William & Mary Journal of Race, Gender, and Social Justice
Separate but Unequal - When Overcrowed: Sex Discrimination in Jail Early Release Policies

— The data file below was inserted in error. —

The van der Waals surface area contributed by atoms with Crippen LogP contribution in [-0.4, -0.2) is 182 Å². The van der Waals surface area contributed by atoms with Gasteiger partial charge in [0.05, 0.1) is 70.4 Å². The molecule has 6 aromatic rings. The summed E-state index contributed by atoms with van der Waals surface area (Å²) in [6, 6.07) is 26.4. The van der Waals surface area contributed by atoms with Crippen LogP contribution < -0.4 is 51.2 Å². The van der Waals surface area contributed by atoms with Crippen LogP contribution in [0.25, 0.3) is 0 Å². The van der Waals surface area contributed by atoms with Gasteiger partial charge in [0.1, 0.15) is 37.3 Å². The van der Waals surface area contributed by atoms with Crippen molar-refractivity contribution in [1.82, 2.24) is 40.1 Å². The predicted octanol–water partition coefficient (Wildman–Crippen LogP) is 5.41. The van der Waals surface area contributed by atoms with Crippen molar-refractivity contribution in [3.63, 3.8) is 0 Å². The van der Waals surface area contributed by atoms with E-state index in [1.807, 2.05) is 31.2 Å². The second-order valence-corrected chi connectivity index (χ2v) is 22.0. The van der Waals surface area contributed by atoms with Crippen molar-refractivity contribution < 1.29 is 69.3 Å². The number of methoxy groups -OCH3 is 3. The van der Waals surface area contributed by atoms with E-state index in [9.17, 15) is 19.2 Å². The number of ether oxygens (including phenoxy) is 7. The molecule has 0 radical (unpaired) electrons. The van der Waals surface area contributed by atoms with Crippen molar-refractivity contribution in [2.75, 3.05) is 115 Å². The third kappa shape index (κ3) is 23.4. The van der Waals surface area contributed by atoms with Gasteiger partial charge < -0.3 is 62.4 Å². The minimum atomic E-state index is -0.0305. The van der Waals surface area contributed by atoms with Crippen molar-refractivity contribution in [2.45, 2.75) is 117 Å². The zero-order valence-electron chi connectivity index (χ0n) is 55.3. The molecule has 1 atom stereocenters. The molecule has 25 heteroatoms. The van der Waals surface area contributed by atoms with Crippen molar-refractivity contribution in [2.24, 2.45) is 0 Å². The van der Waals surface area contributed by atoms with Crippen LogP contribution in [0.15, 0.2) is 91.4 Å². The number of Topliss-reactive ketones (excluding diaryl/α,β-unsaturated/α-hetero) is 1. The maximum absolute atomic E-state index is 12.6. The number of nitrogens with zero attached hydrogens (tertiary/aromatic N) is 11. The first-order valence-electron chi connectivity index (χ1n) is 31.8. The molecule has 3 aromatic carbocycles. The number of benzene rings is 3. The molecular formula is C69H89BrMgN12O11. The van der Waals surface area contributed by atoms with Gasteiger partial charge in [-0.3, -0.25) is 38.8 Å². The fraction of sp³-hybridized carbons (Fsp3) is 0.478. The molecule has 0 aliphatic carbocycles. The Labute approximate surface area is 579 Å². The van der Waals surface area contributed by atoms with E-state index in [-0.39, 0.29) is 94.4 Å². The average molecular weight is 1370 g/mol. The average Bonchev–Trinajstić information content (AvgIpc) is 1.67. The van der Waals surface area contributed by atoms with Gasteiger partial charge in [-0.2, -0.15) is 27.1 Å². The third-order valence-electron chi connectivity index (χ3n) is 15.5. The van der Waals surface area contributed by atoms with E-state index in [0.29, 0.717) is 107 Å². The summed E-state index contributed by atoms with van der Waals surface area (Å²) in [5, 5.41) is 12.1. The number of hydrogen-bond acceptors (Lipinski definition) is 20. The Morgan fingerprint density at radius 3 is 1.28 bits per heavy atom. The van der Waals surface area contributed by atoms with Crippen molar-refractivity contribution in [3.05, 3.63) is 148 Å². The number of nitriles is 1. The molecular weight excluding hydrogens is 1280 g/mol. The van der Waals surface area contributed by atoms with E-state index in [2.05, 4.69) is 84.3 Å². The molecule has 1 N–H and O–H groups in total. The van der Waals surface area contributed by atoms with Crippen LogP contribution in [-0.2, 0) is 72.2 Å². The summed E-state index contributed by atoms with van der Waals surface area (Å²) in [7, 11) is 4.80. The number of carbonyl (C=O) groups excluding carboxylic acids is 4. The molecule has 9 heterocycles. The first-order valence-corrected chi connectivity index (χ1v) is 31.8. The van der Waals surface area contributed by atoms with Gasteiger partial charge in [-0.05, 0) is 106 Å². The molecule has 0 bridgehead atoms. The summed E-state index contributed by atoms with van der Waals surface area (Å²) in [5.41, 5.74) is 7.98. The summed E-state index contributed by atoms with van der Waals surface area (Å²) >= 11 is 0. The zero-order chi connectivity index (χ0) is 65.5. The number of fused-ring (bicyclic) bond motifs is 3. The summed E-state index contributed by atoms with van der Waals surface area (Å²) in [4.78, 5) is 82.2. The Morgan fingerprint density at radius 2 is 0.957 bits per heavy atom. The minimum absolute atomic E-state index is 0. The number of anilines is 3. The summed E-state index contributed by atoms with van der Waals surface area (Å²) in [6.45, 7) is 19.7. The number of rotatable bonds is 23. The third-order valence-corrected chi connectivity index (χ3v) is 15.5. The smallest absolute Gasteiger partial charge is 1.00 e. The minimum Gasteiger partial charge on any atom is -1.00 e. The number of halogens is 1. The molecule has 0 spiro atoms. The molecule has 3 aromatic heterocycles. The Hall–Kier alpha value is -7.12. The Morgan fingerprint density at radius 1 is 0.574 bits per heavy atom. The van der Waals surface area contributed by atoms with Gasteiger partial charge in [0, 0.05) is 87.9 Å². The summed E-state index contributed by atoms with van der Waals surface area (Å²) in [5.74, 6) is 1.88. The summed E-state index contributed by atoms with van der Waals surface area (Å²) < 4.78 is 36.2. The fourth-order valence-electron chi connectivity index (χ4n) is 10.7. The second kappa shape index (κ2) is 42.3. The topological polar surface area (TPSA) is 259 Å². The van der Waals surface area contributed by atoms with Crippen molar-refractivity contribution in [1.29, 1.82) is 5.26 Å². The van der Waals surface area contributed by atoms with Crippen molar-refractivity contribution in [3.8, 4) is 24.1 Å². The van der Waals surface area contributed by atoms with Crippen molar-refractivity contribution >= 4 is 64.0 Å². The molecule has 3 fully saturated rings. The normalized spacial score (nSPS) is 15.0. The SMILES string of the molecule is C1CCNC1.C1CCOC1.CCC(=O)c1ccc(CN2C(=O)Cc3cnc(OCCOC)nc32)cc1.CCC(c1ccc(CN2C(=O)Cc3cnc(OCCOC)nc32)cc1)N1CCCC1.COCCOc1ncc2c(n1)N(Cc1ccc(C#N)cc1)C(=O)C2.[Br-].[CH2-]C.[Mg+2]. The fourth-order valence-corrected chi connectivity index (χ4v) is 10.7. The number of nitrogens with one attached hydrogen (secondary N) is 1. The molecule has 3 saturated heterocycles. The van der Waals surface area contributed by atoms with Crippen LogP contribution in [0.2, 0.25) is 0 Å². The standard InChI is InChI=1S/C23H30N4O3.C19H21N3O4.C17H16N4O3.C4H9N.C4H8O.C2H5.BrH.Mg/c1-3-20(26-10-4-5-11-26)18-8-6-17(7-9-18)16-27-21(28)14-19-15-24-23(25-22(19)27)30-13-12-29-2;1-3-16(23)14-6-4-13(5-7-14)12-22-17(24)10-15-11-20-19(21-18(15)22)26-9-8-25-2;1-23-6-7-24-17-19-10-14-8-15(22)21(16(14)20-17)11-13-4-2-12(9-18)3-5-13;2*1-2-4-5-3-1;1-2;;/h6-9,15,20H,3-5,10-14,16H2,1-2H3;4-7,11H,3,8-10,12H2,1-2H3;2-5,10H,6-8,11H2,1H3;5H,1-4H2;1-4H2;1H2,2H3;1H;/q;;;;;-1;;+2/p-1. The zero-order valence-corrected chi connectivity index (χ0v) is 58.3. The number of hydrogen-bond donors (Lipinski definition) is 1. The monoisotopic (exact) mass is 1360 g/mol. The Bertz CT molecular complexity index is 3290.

It is currently constitutional to house male and female prisoners in separate jail facilities based solely on gender. But is it also constitutional to provide separate early release policies to male and female prisoners convicted of the same crime, in the same county, and sentenced to the same length of time based solely on gender and separate housing arrangements? For decades, jail officials in many counties have released some prisoners before the end of their judicially mandated sentences to relieve overcrowding and meet budget constraints. A small study of jails around the country conducted as research for this Article reflects the differences these early release policies can have between genders. The United States Supreme Court has never directly addressed the issue of differing early release policies based on gender, and lower federal courts have only addressed the constitutionality of unequal programs and services for male and female inmates. Some of these courts analyzed prisoners' equal protection claims under heightened or intermediate scrutiny, while others have given wide discretion to prison administrators concerning varying needs of individual prisons and applied only rational basis review. This Article argues that all gender-based equal protection claims made by prisoners should be analyzed using intermediate scrutiny, rather than the more deferential rational basis test, and that male and female prisoners subject to early release policies should be deemed similarly situated in an equal protection analysis. Specifically, it suggests that separate gender-based early release policies are not gender-neutral, even when they appear facially neutral, because of the causal relationship between these policies and the segregation of men and women into separate prison facilities. Accordingly, the Article finds such policies unconstitutional under the intermediate scrutiny standard. Finally, this Article concludes with suggestions for altering these problematic early release policies in ways that are both gender-neutral and cost effective.